Genetic engineering interventions in evolution require a high level of ethical responsibility
Researchers such as Nobel Prize winner Jennifer Doudna, who was involved in the development of CRISPR/Cas, like to suggest that new genetic engineering (New GE or new genomic techniques, NGT) can be used to technically optimise evolution, and thus adapt it to human needs: “Gone are the days when life was shaped exclusively by the plodding forces of evolution. We are standing on the cusp of a new area, one in which we will have primary authority over life’s makeup and all its vibrant and varied outputs. Indeed, we are already supplanting the deaf, dumb, and blind system that has shaped genetic material on our planet for eons and replacing it with a conscious, intentional system of human-directed evolution.” (Doudna, J.A.; Sternberg, S.H. (2018) A Crack in Creation: The New Power to Control Evolution)
The interrelationships between species conservation, biology and evolution are often disregarded when it comes to interventions in the ‘nature of life’ with (new) genetic engineering. However, the manifold technical potentials and possible New GE applications raise the fundamental question about what happens when these organisms encounter naturally co-evolved networks.
There is the danger that large-scale release and spread of genetically engineered organisms could destabilise ecosystems. If specific tipping points are reached, a chain reaction can develop that could significantly jeopardise the preservation of biodiversity in the future. There is a parallel in the temporal dimension to the dangers of climate change: the course of future developments is being set right now – and will in many cases not be reversible. Many of the decisions made by previous generations can now no longer be corrected. For example, once the sea level has risen by a few metres, even the most effective measures to reduce greenhouse gases will no longer make any difference.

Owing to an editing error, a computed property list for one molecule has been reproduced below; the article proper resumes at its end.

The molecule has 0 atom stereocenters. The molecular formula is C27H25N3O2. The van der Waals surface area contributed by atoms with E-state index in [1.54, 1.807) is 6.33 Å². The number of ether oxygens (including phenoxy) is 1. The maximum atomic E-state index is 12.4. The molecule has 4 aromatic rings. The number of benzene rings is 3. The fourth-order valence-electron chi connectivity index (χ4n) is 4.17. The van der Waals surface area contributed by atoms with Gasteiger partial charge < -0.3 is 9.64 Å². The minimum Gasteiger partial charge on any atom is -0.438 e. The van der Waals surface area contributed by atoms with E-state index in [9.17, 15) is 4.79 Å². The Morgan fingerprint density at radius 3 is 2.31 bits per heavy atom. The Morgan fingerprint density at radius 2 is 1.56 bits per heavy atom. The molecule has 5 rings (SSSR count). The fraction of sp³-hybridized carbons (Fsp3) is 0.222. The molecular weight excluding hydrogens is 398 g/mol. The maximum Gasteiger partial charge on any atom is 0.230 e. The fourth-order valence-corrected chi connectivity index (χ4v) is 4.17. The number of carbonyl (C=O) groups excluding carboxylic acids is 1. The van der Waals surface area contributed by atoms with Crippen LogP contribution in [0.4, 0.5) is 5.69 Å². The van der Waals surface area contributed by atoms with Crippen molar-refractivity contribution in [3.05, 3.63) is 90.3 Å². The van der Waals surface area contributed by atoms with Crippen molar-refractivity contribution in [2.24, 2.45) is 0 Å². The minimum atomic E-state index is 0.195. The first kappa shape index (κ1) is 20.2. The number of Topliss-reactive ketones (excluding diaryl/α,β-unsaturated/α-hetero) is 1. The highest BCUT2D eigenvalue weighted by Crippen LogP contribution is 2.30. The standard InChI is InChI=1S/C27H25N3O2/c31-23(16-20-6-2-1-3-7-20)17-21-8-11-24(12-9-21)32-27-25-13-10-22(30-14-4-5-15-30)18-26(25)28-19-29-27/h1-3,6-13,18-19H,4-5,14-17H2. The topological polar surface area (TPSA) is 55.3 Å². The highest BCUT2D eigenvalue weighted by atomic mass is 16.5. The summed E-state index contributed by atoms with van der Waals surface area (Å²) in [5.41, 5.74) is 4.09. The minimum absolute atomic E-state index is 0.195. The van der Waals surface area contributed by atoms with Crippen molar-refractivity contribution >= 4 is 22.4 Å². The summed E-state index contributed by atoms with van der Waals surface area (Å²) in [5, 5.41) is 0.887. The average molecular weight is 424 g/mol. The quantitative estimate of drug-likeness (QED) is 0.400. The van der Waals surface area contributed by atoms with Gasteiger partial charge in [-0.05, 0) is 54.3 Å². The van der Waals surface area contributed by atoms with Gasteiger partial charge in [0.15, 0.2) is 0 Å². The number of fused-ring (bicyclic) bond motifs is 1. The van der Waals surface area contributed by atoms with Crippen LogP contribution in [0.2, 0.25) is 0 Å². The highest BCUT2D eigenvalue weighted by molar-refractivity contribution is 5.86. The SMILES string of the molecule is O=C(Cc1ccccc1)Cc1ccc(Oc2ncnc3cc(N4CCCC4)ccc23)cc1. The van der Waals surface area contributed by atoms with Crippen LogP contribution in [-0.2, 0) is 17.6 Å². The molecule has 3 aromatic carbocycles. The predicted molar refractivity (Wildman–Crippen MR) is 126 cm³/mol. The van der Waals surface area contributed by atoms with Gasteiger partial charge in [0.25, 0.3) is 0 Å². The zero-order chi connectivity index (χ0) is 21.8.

A similar scenario could arise with (new) genetic engineering: if organisms are released that can spread uncontrollably in the environment and disrupt or even destroy natural ecosystems, there is also a risk of exceeding tipping points that make it impossible to return to the previous state and 'natural' development dynamics.
Human activity has caused considerable damage to nature ever since industrialisation first began: large parts of biodiversity are now extinct, and more and more species and habitats are under massive threat. Now, (new) genetic engineering techniques could be used to intervene in the very basis of heredity, and thus constitute a massive threat of changing what could be considered the actual ‘nature of life’.
It is a fact that large numbers of New GE organisms across numerous species with a wide range of different traits, could soon be released into the environment within a short period of time. Many could spread uncontrollably, and it is to be expected that complex interactions will occur both between the different New GE organisms and with their environment, possibly creating new kinds of hazards. It is, therefore, important to maintain control over releases of New GE organisms. Against this backdrop, Testbiotech sees the need to carefully examine and limit the type and quantity of organisms released into the environment, in particular, to prevent uncontrolled spread. To maintain this level of control, all genetically engineered organisms must in future be subject to an approval assessment and still be traceable after being brought to market. The concepts of nature conservation and environmental protection are largely based on the principle of avoiding interventions. These concepts must also be applied in the field of genetic engineering. Fundamental reservations against the release of genetically engineered organisms must be given more weight in future.